Hollywood and popular literature tend to glorify the selfless inventor who innovates out of benevolence for mankind, with no care for personal gain. However, without the ability to commercialize new ideas, many of the world’s most cherished inventions might not have come to pass. Silicon Valley venture capitalist Paul Graham concurs in his essay “How to Make Wealth.”
“Developing new technology is a pain in the ass. It is, as Edison said, one percent inspiration and ninety-nine percent perspiration. Without the incentive of wealth, no one wants to do it. Engineers will work on sexy projects like fighter planes and moon rockets for ordinary salaries, but more mundane technologies like light bulbs or semiconductors have to be developed by entrepreneurs.”
That is the first thing any inventor must realize: there is no guilt or shame in wanting to profit from your idea. That being said, how do you go about doing it? As far as we can tell, there are two main ways of commercializing new ideas.
1) Bringing them to market yourself, or
2) Selling/licensing them to others
This article will offer tips and guidance on how to make either strategy work for you. The first way, as mentioned, is to nurture your idea to maturity and bring it into the market yourself. The advantage of this strategy is that you control more of the process. If your sole hope is finding a buyer for your idea, you are more or less at the mercy of their whims. What if your idea is sound, but the company you want to sell to just wont bite?
On the other hand, bringing it to market yourself lets you use intelligence and skill to increase your odds. So let’s start there.
Bring Your Idea to Market Yourself
The first step in bringing an idea to market is really firming it up in your own mind. Have you determined who your target market is? How will you reach them? Do you know what it truly costs to build your product? Do you even know how to concretely build your product, starting from nothing but raw materials? Our article “5 Steps to Patent Ideas” gives you a checklist for answering these questions.
Once it is created, you can roll out your idea in the manner you see fit. Want to sell it online? Want to sell it in retail stores? Want to do both? With a finished, tangible, honest-to-God product to sell, you have the ability to start making these things happen for yourself. Most of the popular retail outlets have buyers who you can talk to about getting your products sold. Selling online is simply a matter of setting up a website and publicizing what you have to offer. By this point you have firmed up your business plan and are intimately aware of what it takes to produce and sell your invention.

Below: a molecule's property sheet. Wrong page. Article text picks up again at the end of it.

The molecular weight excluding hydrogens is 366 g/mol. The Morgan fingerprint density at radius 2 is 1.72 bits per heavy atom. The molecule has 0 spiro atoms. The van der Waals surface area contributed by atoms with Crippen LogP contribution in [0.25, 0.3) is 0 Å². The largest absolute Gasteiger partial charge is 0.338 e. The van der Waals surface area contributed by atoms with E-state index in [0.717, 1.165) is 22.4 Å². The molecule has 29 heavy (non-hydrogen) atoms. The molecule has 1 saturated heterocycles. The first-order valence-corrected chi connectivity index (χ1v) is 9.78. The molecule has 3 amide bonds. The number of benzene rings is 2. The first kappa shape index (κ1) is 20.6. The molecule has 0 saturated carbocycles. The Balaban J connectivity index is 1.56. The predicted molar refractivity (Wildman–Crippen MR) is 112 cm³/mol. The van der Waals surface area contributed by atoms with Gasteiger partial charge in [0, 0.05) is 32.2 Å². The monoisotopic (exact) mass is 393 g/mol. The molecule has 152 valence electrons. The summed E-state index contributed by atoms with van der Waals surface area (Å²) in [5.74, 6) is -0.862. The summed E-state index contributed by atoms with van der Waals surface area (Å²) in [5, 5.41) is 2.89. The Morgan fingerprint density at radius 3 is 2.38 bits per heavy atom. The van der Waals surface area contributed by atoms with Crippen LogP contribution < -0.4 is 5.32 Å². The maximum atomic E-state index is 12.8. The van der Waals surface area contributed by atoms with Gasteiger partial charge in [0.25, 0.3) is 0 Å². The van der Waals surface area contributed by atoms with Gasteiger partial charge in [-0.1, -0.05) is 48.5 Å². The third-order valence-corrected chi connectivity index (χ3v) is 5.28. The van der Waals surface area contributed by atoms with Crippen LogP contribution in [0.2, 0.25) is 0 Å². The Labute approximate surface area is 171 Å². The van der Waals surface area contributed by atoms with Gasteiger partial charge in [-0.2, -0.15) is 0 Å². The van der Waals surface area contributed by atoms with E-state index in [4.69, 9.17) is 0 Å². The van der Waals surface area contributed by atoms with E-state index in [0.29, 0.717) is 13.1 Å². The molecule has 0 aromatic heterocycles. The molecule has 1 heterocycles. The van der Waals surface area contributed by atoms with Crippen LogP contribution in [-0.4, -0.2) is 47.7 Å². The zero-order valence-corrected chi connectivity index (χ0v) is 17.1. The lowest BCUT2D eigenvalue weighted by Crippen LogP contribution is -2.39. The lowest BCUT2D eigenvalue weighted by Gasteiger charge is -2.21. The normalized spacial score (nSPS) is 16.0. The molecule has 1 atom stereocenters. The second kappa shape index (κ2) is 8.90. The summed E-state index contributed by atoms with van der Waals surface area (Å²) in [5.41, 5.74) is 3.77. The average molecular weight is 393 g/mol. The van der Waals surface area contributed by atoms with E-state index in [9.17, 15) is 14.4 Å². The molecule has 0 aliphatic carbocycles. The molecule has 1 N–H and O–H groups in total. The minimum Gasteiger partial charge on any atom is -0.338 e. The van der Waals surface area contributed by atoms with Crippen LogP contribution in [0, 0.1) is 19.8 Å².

Again, the key benefit of this approach is that you are in the driver’s seat for important decisions. Another option that offers less control but also less stress is selling or licensing your idea to others.
Selling/Licensing Your Idea to Others
The chief benefit of selling or licensing your idea is that not everything is riding on you. Some people are not cut out for the task of inventing, creating, marketing and selling a product themselves or simply do not have the desire to spend so much time and effort doing so. It is hard, long, diligent work that you simply won’t do if your heart isn’t 100% in it. Therefore, selling or licensing your idea to others can be an attractive option.
However, be warned that this approach is often made to seem far sexier and easier than it is. While many people over estimate the effort it takes to get in front of the right companies, they also underestimate the amount of follow-up it will require. The process does not happen overnight and will take time to see through to a successful licensing or sale agreement. The farther along you are with a business plan, presentation, and materials the smoother the process will go.
If you are serious about your idea, take the time to package your invention for a successful presentation. Having a business plan, pictures, drawings, and your USPTO information on hand will accelerate your path to a successful sale or licensing agreement after you get in front of the right companies. This gives you the protection and leverage you need to approach someone about selling your idea.
In closing, these are the two main ways of commercializing new ideas. You should give some thought to which approach reflects your strengths and weaknesses as an inventor and pursue the course that feels best.
Eric Corl is the Founder and CEO of Idea Buyer, a marketplace for new technology and products that allows inventors to showcase their intellectual property to consumer product companies, entrepreneurs, retailers, and manufacturers at www.IdeaBuyer.com. You can email him at EricCorl@IdeaBuyer.com.